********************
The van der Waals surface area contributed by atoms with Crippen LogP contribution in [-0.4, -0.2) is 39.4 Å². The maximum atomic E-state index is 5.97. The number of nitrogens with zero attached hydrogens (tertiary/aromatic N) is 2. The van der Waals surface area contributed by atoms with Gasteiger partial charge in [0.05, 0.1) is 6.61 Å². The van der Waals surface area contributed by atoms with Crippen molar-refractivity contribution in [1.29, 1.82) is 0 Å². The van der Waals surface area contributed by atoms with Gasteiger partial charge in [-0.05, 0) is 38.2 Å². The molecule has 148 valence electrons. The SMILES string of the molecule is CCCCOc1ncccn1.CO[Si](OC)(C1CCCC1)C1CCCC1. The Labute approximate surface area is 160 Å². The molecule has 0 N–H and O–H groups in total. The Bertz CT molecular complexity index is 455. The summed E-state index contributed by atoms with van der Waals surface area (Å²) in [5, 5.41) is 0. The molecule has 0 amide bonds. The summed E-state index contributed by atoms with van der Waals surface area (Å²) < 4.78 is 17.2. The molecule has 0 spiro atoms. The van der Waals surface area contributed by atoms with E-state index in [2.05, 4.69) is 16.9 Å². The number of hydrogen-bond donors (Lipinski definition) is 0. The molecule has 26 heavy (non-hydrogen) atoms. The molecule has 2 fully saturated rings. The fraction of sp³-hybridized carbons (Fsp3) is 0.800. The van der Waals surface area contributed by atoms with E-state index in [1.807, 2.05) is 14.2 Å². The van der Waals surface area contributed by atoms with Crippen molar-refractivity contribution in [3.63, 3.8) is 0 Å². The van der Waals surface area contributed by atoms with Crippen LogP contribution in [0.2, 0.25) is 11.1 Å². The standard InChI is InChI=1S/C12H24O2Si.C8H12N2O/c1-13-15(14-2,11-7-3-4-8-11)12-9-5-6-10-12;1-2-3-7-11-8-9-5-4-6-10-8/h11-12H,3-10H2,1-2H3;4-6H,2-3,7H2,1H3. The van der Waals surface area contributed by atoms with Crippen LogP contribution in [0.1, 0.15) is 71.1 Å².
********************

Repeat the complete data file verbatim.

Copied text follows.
The van der Waals surface area contributed by atoms with Crippen LogP contribution in [-0.4, -0.2) is 39.4 Å². The maximum atomic E-state index is 5.97. The number of nitrogens with zero attached hydrogens (tertiary/aromatic N) is 2. The van der Waals surface area contributed by atoms with Gasteiger partial charge in [0.05, 0.1) is 6.61 Å². The van der Waals surface area contributed by atoms with Crippen molar-refractivity contribution in [1.29, 1.82) is 0 Å². The van der Waals surface area contributed by atoms with Gasteiger partial charge in [-0.05, 0) is 38.2 Å². The molecule has 148 valence electrons. The SMILES string of the molecule is CCCCOc1ncccn1.CO[Si](OC)(C1CCCC1)C1CCCC1. The Labute approximate surface area is 160 Å². The molecule has 0 N–H and O–H groups in total. The Bertz CT molecular complexity index is 455. The summed E-state index contributed by atoms with van der Waals surface area (Å²) in [5, 5.41) is 0. The molecule has 0 amide bonds. The summed E-state index contributed by atoms with van der Waals surface area (Å²) < 4.78 is 17.2. The molecule has 0 spiro atoms. The van der Waals surface area contributed by atoms with E-state index in [2.05, 4.69) is 16.9 Å². The number of hydrogen-bond donors (Lipinski definition) is 0. The molecule has 26 heavy (non-hydrogen) atoms. The molecule has 2 fully saturated rings. The fraction of sp³-hybridized carbons (Fsp3) is 0.800. The van der Waals surface area contributed by atoms with E-state index in [1.807, 2.05) is 14.2 Å². The van der Waals surface area contributed by atoms with Crippen molar-refractivity contribution in [3.63, 3.8) is 0 Å². The van der Waals surface area contributed by atoms with Crippen LogP contribution in [0.2, 0.25) is 11.1 Å². The standard InChI is InChI=1S/C12H24O2Si.C8H12N2O/c1-13-15(14-2,11-7-3-4-8-11)12-9-5-6-10-12;1-2-3-7-11-8-9-5-4-6-10-8/h11-12H,3-10H2,1-2H3;4-6H,2-3,7H2,1H3. The van der Waals surface area contributed by atoms with Crippen LogP contribution in [0.1, 0.15) is 71.1 Å².